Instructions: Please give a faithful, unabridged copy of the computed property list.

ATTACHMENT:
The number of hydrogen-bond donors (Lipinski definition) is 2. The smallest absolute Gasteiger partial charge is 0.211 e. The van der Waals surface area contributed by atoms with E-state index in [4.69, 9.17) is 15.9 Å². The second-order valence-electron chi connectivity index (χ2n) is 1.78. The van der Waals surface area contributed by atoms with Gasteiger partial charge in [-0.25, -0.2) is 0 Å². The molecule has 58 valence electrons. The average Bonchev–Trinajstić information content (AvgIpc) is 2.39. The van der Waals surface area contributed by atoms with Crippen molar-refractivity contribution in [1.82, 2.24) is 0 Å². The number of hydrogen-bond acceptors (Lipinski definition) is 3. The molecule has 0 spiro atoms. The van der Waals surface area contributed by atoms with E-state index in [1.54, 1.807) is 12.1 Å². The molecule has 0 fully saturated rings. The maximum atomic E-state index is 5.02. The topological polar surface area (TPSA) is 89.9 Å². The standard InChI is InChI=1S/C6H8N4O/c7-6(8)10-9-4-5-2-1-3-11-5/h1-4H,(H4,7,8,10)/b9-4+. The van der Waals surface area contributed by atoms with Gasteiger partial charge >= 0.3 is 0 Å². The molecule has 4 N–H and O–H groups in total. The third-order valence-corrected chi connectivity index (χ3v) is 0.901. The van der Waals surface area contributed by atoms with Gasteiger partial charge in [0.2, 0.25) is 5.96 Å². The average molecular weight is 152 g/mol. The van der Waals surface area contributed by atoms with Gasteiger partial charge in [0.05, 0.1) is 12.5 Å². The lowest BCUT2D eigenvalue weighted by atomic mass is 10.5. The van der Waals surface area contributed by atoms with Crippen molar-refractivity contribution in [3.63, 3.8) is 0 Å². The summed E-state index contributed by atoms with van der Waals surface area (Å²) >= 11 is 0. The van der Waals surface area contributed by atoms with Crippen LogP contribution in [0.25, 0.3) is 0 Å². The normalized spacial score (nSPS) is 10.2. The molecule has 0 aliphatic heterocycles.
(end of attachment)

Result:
The number of hydrogen-bond donors (Lipinski definition) is 2. The smallest absolute Gasteiger partial charge is 0.211 e. The van der Waals surface area contributed by atoms with E-state index in [4.69, 9.17) is 15.9 Å². The second-order valence-electron chi connectivity index (χ2n) is 1.78. The van der Waals surface area contributed by atoms with Gasteiger partial charge in [-0.25, -0.2) is 0 Å². The molecule has 58 valence electrons. The average Bonchev–Trinajstić information content (AvgIpc) is 2.39. The van der Waals surface area contributed by atoms with Crippen molar-refractivity contribution in [1.82, 2.24) is 0 Å². The number of hydrogen-bond acceptors (Lipinski definition) is 3. The molecule has 0 spiro atoms. The van der Waals surface area contributed by atoms with E-state index in [1.54, 1.807) is 12.1 Å². The molecule has 0 fully saturated rings. The maximum atomic E-state index is 5.02. The topological polar surface area (TPSA) is 89.9 Å². The standard InChI is InChI=1S/C6H8N4O/c7-6(8)10-9-4-5-2-1-3-11-5/h1-4H,(H4,7,8,10)/b9-4+. The van der Waals surface area contributed by atoms with Gasteiger partial charge >= 0.3 is 0 Å². The molecule has 4 N–H and O–H groups in total. The third-order valence-corrected chi connectivity index (χ3v) is 0.901. The van der Waals surface area contributed by atoms with Gasteiger partial charge in [0.2, 0.25) is 5.96 Å². The average molecular weight is 152 g/mol. The van der Waals surface area contributed by atoms with Gasteiger partial charge in [0.05, 0.1) is 12.5 Å². The lowest BCUT2D eigenvalue weighted by atomic mass is 10.5. The van der Waals surface area contributed by atoms with Crippen molar-refractivity contribution in [3.63, 3.8) is 0 Å². The summed E-state index contributed by atoms with van der Waals surface area (Å²) >= 11 is 0. The van der Waals surface area contributed by atoms with Crippen LogP contribution in [0.25, 0.3) is 0 Å². The normalized spacial score (nSPS) is 10.2. The molecule has 0 aliphatic heterocycles.